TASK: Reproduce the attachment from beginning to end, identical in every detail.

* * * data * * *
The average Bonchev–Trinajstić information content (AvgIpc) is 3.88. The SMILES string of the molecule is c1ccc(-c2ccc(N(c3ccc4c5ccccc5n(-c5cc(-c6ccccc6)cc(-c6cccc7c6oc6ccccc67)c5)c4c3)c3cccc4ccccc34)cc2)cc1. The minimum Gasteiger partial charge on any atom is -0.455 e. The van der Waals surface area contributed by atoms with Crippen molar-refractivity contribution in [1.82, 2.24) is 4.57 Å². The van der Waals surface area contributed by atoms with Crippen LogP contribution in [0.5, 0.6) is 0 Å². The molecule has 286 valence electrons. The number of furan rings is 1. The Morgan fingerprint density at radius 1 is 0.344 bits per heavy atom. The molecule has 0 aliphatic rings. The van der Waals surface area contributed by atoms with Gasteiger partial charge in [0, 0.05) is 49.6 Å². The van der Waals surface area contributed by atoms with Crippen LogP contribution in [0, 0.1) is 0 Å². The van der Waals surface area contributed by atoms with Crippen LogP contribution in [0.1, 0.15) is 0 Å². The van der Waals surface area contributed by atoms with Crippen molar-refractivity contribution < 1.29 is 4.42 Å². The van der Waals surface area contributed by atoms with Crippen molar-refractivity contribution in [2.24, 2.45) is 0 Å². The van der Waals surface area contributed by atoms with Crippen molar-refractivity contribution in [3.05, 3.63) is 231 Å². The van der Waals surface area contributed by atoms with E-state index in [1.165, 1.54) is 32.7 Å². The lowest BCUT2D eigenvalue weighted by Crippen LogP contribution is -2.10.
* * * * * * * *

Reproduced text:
The average Bonchev–Trinajstić information content (AvgIpc) is 3.88. The SMILES string of the molecule is c1ccc(-c2ccc(N(c3ccc4c5ccccc5n(-c5cc(-c6ccccc6)cc(-c6cccc7c6oc6ccccc67)c5)c4c3)c3cccc4ccccc34)cc2)cc1. The minimum Gasteiger partial charge on any atom is -0.455 e. The van der Waals surface area contributed by atoms with Crippen molar-refractivity contribution in [1.82, 2.24) is 4.57 Å². The van der Waals surface area contributed by atoms with Crippen LogP contribution in [0.5, 0.6) is 0 Å². The molecule has 286 valence electrons. The number of furan rings is 1. The Morgan fingerprint density at radius 1 is 0.344 bits per heavy atom. The molecule has 0 aliphatic rings. The van der Waals surface area contributed by atoms with Gasteiger partial charge in [0, 0.05) is 49.6 Å². The van der Waals surface area contributed by atoms with Crippen LogP contribution in [0, 0.1) is 0 Å². The van der Waals surface area contributed by atoms with Crippen LogP contribution in [0.1, 0.15) is 0 Å². The van der Waals surface area contributed by atoms with Crippen molar-refractivity contribution < 1.29 is 4.42 Å². The van der Waals surface area contributed by atoms with Crippen molar-refractivity contribution in [2.24, 2.45) is 0 Å². The van der Waals surface area contributed by atoms with Crippen molar-refractivity contribution in [3.05, 3.63) is 231 Å². The van der Waals surface area contributed by atoms with E-state index in [1.165, 1.54) is 32.7 Å². The lowest BCUT2D eigenvalue weighted by Crippen LogP contribution is -2.10.